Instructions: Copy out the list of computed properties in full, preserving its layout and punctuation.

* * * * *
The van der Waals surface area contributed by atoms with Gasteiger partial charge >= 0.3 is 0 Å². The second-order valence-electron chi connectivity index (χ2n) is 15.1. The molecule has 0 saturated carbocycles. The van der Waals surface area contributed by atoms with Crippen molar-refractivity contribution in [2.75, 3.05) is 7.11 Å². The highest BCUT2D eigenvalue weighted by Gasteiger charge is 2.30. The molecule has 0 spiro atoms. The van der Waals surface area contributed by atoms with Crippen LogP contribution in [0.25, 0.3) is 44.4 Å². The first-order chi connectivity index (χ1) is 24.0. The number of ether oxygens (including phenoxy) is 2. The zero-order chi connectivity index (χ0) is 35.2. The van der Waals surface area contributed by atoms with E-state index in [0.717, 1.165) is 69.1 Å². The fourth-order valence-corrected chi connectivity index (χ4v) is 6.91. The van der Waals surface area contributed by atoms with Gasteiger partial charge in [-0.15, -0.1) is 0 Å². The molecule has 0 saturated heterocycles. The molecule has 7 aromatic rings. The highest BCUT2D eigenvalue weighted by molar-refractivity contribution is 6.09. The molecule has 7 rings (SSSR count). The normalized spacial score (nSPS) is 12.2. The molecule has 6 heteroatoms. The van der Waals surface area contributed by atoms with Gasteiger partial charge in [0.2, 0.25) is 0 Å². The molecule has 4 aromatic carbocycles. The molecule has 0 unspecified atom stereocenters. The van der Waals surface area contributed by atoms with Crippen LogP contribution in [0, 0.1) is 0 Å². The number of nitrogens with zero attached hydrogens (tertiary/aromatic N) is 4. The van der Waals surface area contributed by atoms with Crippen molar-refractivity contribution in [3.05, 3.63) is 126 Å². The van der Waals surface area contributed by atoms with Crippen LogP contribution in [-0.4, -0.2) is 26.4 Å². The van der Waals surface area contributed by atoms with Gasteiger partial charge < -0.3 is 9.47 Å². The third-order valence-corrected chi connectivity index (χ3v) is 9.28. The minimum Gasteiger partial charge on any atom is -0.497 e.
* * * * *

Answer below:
The van der Waals surface area contributed by atoms with Gasteiger partial charge >= 0.3 is 0 Å². The second-order valence-electron chi connectivity index (χ2n) is 15.1. The molecule has 0 saturated carbocycles. The van der Waals surface area contributed by atoms with Crippen molar-refractivity contribution in [2.75, 3.05) is 7.11 Å². The highest BCUT2D eigenvalue weighted by Gasteiger charge is 2.30. The molecule has 0 spiro atoms. The van der Waals surface area contributed by atoms with Crippen LogP contribution in [0.25, 0.3) is 44.4 Å². The first-order chi connectivity index (χ1) is 24.0. The number of ether oxygens (including phenoxy) is 2. The zero-order chi connectivity index (χ0) is 35.2. The van der Waals surface area contributed by atoms with E-state index in [0.717, 1.165) is 69.1 Å². The fourth-order valence-corrected chi connectivity index (χ4v) is 6.91. The van der Waals surface area contributed by atoms with Gasteiger partial charge in [-0.15, -0.1) is 0 Å². The molecule has 0 saturated heterocycles. The molecule has 7 aromatic rings. The highest BCUT2D eigenvalue weighted by molar-refractivity contribution is 6.09. The molecule has 7 rings (SSSR count). The normalized spacial score (nSPS) is 12.2. The molecule has 6 heteroatoms. The van der Waals surface area contributed by atoms with Gasteiger partial charge in [0.2, 0.25) is 0 Å². The molecule has 4 aromatic carbocycles. The molecule has 0 unspecified atom stereocenters. The van der Waals surface area contributed by atoms with Crippen LogP contribution in [0, 0.1) is 0 Å². The number of nitrogens with zero attached hydrogens (tertiary/aromatic N) is 4. The van der Waals surface area contributed by atoms with Crippen molar-refractivity contribution in [3.05, 3.63) is 126 Å². The van der Waals surface area contributed by atoms with Crippen LogP contribution in [-0.4, -0.2) is 26.4 Å². The van der Waals surface area contributed by atoms with Gasteiger partial charge < -0.3 is 9.47 Å². The third-order valence-corrected chi connectivity index (χ3v) is 9.28. The minimum Gasteiger partial charge on any atom is -0.497 e.